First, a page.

ACJS Conference in Calgary!
May 29- May 31, 2016
Invitation to Attend the 2016 ACJS Conference
The 2016 Association for Canadian Jewish Studies (ACJS) national conference will be held in Calgary from May 29 to May 31, and everyone is invited to attend! The ACJS was founded in 1976 as the Canadian Jewish Historical Society, with the goal of encouraging scholarly research on Canadian Jewish history, life and culture through academic disciplines.
One of the highlights this year will take place at the Calgary JCC on May 29, as the conference kicks off with Community Day. This full day event provides an opportunity for members of the local community to get together with scholars and researchers in celebration of local history. JHSSA is proud to co-sponsor this event, which acknowledges simchas for both the ACJS, on the occasion of their 40th anniversary, and for all of us in southern Alberta, on the 100th anniversary of the Montefiore Institute.
The full Community Day schedule can be found elsewhere in this issue, and there are several items worthy of special note. The morning panel will feature Richard Menkis (University of British Columbia), Bernie Katz (University of Toronto), Harry Sanders, and Agi Romer Segal offering several perspectives on southern Alberta Jewish history. This will be followed by a lunch that is being offered with distinctly southern Alberta flavour: Since many of the conference attendees are likely to be unfamiliar with our unique history, seated at each table will be a member of our community who grew up in a small prairie town, to share stories and answer questions about their experience.
After lunch, Dr. Ira Robinson from Concordia University will deliver a keynote speech for the launch of his latest book, A History of Antisemitism in Canada. This will be followed by a panel devoted to the Montefiore Institute, featuring Trudy Cowan, Irena Karshenbaum, Reva Faber and Ellen Gasser, from Heritage Park.
Community Day will continue with a trip to Heritage Park to visit the Montefiore Institute, familiarly known as The Little Synagogue. The closing event will be a banquet at the JCC in celebration of the 40th Anniversary of the ACJS. The evening will feature a talk by Janice Rosen, recipient of this year’s Louis Rosenberg Canadian Jewish Studies Distinguished Service Award, reflecting on the growth of Canadian Jewish historical societies and scholarship over the last 40 years.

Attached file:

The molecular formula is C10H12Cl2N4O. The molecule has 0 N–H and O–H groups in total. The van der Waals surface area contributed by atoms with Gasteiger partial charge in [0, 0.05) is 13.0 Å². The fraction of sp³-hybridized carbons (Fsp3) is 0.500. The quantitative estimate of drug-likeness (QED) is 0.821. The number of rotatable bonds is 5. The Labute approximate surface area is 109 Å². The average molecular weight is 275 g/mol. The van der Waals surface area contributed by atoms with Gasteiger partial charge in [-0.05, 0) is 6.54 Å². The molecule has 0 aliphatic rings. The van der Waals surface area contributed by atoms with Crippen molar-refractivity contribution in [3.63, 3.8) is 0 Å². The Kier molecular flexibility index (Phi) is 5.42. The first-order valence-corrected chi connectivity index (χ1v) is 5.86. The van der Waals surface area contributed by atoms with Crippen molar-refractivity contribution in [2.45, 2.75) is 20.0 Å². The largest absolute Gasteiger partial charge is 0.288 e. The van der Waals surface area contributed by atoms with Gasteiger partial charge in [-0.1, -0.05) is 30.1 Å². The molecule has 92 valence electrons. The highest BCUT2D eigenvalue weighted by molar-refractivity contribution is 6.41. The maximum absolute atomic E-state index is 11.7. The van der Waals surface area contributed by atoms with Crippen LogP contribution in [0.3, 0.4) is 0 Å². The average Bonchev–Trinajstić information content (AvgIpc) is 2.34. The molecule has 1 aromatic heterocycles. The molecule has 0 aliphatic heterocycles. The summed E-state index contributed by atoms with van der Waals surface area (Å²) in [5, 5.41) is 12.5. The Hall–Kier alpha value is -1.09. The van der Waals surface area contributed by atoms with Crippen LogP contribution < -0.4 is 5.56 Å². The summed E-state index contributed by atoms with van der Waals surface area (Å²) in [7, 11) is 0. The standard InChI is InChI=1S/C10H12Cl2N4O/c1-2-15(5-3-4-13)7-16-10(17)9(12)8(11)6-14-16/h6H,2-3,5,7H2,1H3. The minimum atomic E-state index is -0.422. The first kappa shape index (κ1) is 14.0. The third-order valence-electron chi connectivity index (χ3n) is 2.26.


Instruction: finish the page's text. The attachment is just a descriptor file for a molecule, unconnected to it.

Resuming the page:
The conference itself takes place at the University of Calgary on May 30–31. It begins with a panel focusing on various aspects of the history and experiences of Jews in Quebec. This will be followed by an event that is open to the general public, the 2nd Annual Educators’ Roundtable. Chaired by Dr. Ira Robinson (Concordia University), this discussion of Holocaust education in Canada will feature Ilana Krygier-Lapides (Human Rights and Holocaust Studies Director, Calgary Jewish Federation), Sarah Jane Kerr-Lapsley (McGill University), Aviva Atlani (Independent Researcher), and Belarie Zatzman (York University). The final panel of the day focuses on music and literature, and will discuss the post-war correspondence of Yiddish writers Chava Rosenfarb (Canada) and Zenia Larsson (Sweden), Torah stories reimagined in modern North American literature, and Jewish maestra Ethel Stark and her women’s orchestra in Montreal in the 1940s.
Tuesday morning starts with another event that is open to the general public: a keynote speech by Dr. David Bercuson (University of Calgary) on Canadian Jewish servicemen and women in World War II, followed by a panel discussion on Canadian Jewish servicewomen in the army and the RCAF women’s division, Canadian Jewish enlistment in WWII, and a Canadian Jewish soldier’s experience liberating Bergen-Belsen. Panel participants include Peter Usher (Independent Researcher), Ellin Bessner (Centennial College), Adara Goldberg (Clark University) and Saundra Lipton (Independent Researcher). The afternoon panel on medicine and ritual will discuss Toronto Society doctors in the early 20th century, and contemporary debates over ritual circumcision. The conference will conclude with a tour of the Glenbow Archives (pre-registration required).
The 2nd Annual Educators’ Roundtable and the Canadian Jews and WWII keynote speech and panel are free and open to the public. Attendance at the other sessions requires registration for the Congress of the Humanities and Social Sciences and the ACJS Conference. The Congress will also feature a number of open public events such as an academic trade fair, lectures by public figures in the “Big Thinking” series and interdisciplinary symposia.
Sponsorship opportunities are available for any segment of the Community Day. For more details about the events and fees or to register for Community Day, please contact us.